Others, such as “Big Jake” (reviewed HERE) and “Red River” (also coming someday), inexplicably offer not even a TRAILER! 

As I've often expressed, my standard for a movie DVD's Extra Features is the inclusion of a theatrical trailer for the film, a commentary track, and "making-of" or background featurette.  At least “The Sons of Katie Elder” offers a Theatrical Trailer. 

The PROS: 

The Film:   It’s John Wayne, Dean Martin, and an all-star cast in 02:01:39 of widescreen western glory!  The kind of visual “glory” that sixties TV could not match, even as it moved into full-color. 
This is WHY you went to the movies.  (…Or, maybe it was to be in the dark with your gal – who knows!)  In the coming years, Hollywood films would enjoy increased liberation in language, subject matter and the like, but “The Sons of Katie Elder” is still more reflective of those good old ‘50s values we know and love. 
I'll Drink to those Values! 
Picture Quality:   The picture quality of this “Standard Definition” release is simply great on a widescreen HD TV.  It’s the real “widescreen” and not “letterbox”, as was another Wayne favorite of the period “The War Wagon” (1967). I notice that a number of John Wayne films are now receiving Blu-ray releases – darn the luck, not long after I began stocking-up on the SDs. But, if all SDs looked as great as this one, there’d be no need to “double-dip”!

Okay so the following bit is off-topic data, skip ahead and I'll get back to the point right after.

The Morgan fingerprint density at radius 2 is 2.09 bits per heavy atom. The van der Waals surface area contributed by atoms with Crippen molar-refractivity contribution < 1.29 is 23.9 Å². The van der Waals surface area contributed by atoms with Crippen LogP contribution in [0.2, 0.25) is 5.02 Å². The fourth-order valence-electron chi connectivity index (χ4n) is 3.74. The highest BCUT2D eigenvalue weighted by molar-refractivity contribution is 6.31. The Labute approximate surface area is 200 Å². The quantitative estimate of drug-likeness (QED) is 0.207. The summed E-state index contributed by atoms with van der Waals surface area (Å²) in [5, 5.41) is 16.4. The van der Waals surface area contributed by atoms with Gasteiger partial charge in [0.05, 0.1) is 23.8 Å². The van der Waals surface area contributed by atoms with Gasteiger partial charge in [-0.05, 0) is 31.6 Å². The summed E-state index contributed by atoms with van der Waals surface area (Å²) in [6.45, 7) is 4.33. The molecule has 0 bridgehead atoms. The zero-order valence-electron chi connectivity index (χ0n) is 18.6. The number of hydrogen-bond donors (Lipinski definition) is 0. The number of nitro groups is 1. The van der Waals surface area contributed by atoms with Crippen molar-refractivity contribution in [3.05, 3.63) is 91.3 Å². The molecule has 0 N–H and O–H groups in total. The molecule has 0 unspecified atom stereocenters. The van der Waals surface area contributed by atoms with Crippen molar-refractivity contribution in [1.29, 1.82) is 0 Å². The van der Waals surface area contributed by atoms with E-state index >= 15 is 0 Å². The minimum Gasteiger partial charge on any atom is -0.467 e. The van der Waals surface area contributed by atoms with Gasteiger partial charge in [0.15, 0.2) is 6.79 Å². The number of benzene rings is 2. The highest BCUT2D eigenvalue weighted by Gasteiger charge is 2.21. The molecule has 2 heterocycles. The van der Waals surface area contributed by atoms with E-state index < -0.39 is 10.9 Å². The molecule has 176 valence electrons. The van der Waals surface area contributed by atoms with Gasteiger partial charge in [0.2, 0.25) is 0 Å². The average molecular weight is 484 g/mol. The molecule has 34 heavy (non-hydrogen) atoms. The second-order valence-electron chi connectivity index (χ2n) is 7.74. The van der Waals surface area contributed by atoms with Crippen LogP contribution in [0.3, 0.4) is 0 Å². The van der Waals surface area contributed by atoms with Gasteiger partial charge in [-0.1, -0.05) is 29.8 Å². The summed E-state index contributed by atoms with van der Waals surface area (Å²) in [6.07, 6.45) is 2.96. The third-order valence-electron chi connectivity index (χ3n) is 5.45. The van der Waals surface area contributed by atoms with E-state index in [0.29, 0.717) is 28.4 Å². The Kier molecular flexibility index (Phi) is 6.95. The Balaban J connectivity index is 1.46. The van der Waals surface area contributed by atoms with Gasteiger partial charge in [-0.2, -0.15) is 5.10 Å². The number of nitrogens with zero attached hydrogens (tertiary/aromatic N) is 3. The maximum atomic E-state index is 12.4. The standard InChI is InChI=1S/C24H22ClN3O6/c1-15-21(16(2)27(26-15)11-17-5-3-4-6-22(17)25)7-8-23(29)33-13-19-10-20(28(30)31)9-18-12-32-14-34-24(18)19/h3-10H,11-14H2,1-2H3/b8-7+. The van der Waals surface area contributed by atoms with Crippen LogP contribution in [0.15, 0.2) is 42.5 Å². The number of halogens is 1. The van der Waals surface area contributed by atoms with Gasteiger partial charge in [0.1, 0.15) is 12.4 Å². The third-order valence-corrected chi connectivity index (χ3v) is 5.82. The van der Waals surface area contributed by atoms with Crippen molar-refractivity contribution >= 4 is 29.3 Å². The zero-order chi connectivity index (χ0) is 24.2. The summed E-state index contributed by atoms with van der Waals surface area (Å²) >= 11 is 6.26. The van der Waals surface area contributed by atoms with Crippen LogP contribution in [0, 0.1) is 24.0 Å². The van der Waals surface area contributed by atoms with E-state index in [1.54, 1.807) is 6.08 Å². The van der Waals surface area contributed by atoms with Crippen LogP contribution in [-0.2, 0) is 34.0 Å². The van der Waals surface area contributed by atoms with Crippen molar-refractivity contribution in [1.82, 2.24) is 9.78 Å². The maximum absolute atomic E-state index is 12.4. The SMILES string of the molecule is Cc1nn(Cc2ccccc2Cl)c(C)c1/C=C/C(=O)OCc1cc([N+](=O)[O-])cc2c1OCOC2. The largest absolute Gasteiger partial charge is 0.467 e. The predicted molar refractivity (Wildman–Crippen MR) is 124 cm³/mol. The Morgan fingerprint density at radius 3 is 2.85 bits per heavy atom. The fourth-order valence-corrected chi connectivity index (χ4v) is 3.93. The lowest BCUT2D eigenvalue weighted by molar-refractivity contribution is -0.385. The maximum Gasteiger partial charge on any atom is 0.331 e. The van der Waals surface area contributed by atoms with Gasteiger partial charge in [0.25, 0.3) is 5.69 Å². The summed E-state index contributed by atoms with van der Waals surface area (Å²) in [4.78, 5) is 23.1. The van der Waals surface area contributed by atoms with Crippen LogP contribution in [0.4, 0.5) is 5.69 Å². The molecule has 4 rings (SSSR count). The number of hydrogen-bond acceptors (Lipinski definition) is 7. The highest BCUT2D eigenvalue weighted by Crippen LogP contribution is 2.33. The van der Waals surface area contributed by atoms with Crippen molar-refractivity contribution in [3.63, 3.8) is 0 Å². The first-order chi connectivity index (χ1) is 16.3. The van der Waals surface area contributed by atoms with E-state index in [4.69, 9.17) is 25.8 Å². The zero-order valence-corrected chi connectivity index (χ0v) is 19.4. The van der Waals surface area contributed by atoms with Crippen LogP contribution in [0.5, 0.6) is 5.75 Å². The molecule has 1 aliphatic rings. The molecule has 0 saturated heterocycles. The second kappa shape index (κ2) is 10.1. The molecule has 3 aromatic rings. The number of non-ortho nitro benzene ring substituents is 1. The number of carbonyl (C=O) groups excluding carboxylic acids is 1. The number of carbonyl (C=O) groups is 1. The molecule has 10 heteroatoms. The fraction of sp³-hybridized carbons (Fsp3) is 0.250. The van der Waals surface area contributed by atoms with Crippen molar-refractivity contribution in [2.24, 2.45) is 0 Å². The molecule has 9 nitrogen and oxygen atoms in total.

The Cast: 

·         John Wayne as “John Elder”. 

·         Dean Martin as “Tom Elder”. 

·         Earl Holliman as “Matt Elder”.

·         Michael Anderson, Jr. as “Bud Elder”   

·         Martha Hyer as “Mary Gordon”. 

·         James Gregory as “Morgan Hastings”   

·         George Kennedy as “Curley”.    

·         Jeremy Slate as “Ben Latta”.    

·         Dennis Hopper as “Dave Hastings”.